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Screening for Abdominal Aortic Aneurysms in Outpatient Primary Care Clinics

Published:November 13, 2014DOI:https://doi.org/10.1016/j.amjmed.2014.10.036

      Abstract

      Background

      The US Preventive Services Task Force (USPSTF) guidelines recommend one-time abdominal aortic aneurysm ultrasound screening for men aged 65 to 75 years who ever smoked. Reported screening rates have been 13% to 26% but did not include computed tomography, magnetic resonance imaging, and nonaortic abdominal ultrasound, which provide adequate visualization of the aorta. The objective of this study was to evaluate rates of screening performed intentionally with ultrasound and incidentally with other abdominal imaging, determine rates of redundant screening, and evaluate patient and physician characteristics associated with screening.

      Methods

      Cross-sectional study of patient encounters in 2007 and 2012 to determine abdominal aortic aneurysm screening trends in primary care practices. Participants included all patients who were seen in a primary care office and were eligible for screening by USPSTF guidelines. The primary outcome was percentage of eligible patients screened for abdominal aortic aneurysm by ultrasound or other abdominal imaging.

      Results

      There were 15,120 patients eligible for screening in 2007, and 22,355 in 2012. Screening with ultrasounds increased from 3.6% in 2007 to 9.2% in 2012. Screening with any imaging that included the aorta increased from 31% in 2007 to 41% in 2012. Of 2595 screening ultrasounds performed in either cohort, 800 (31%) were performed on patients who had already undergone another imaging modality. Of 153 physicians who had >50 eligible patients, rates of abdominal aortic aneurysm screening ranged from 7.5% to 79% (median 39%, interquartile range 31%-47%), and rates of ultrasound screening ranged from 0% to 47% (median 6.3%, interquartile range 3.6%-11.4%). Physician characteristics positively associated with screened patients included female sex (odds ratio [OR] 1.32; 95% confidence interval [CI], 1.12-1.54), specialty (Internal Medicine vs Family Medicine: OR 1.32; 95% CI, 1.14-1.54), and location (academic medical center vs family health center: OR 1.30; 95% CI, 1.04-1.62).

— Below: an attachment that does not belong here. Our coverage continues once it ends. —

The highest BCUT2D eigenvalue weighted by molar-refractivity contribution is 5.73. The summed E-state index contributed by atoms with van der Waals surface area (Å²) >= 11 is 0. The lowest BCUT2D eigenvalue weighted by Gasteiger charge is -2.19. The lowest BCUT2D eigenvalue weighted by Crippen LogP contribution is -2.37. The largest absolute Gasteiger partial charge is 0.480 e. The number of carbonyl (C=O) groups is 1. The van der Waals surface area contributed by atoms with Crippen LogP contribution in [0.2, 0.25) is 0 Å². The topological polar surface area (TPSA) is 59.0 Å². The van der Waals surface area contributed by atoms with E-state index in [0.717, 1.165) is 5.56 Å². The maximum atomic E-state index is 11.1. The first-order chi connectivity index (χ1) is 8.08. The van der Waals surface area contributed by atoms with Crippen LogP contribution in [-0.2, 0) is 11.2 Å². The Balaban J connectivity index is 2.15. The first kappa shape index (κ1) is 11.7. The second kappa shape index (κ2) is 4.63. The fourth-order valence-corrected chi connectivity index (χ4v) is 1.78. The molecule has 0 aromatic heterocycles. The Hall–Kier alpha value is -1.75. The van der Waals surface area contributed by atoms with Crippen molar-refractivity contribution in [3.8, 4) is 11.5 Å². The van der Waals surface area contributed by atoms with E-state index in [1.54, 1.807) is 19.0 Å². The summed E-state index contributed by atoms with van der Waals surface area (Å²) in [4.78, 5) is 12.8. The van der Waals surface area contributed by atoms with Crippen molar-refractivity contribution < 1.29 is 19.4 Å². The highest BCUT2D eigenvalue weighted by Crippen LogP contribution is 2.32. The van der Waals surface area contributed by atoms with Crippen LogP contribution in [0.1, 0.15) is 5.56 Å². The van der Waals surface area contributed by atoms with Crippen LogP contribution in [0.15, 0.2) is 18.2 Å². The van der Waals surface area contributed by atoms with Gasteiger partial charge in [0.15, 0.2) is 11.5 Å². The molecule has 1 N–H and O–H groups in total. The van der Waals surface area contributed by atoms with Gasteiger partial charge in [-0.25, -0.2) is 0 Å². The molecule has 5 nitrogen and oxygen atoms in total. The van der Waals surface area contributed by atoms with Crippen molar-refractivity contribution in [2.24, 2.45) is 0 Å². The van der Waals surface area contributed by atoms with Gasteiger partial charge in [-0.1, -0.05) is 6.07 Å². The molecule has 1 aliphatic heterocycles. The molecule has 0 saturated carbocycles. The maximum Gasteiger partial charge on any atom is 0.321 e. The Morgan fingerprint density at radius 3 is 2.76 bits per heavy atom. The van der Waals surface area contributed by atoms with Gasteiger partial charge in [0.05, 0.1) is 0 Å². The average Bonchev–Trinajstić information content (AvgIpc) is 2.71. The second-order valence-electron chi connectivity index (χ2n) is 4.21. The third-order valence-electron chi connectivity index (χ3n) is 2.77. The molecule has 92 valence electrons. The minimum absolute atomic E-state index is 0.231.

Conclusions

      Abdominal aortic aneurysm screening rates remain below 50%, but are improving over time. Screening by individual physicians varied widely, indicating substantial opportunity for educational interventions. Most abdominal aortic aneurysm screening is completed incidentally, and some patients later undergo unnecessary ultrasound screening. Before ordering screening, physicians and electronic health record-based reminder tools should ensure that the aorta has not been previously visualized.

      Keywords

      Clinical Significance
      • Seven years after publication of the US Preventive Services Task Force guidelines, abdominal aortic aneurysm screening rates remain low (9.2% in 2012), although they are higher when considering all studies that visualize the aorta (41.2%).
      • Rates are increasing with time. Thirty-one percent of patients who were screened had already had a study that would have visualized this finding.
      • Repeat screening may become a problem as organizations implement information technology solutions that prompt physicians to screen.
      Abdominal aortic aneurysm affects 1.4% of the US population aged 50-84 years, with 9000-14,000 deaths attributed annually.
      • Kent K.C.
      • Zwolak R.M.
      • Jaff M.R.
      • et al.
      Screening for abdominal aortic aneurysm: a consensus statement.
      • Kent K.C.
      • Zwolak R.M.
      • Egorova N.N.
      • et al.
      Analysis of risk factors for abdominal aortic aneurysm in a cohort of more than 3 million individuals.
      Once an abdominal aortic aneurysm ruptures, estimated mortality is 80%.
      • Kuivaniemi H.
      • Platsoucas C.D.
      • Tilson M.D.
      Aortic aneurysms: an immune disease with a strong genetic component.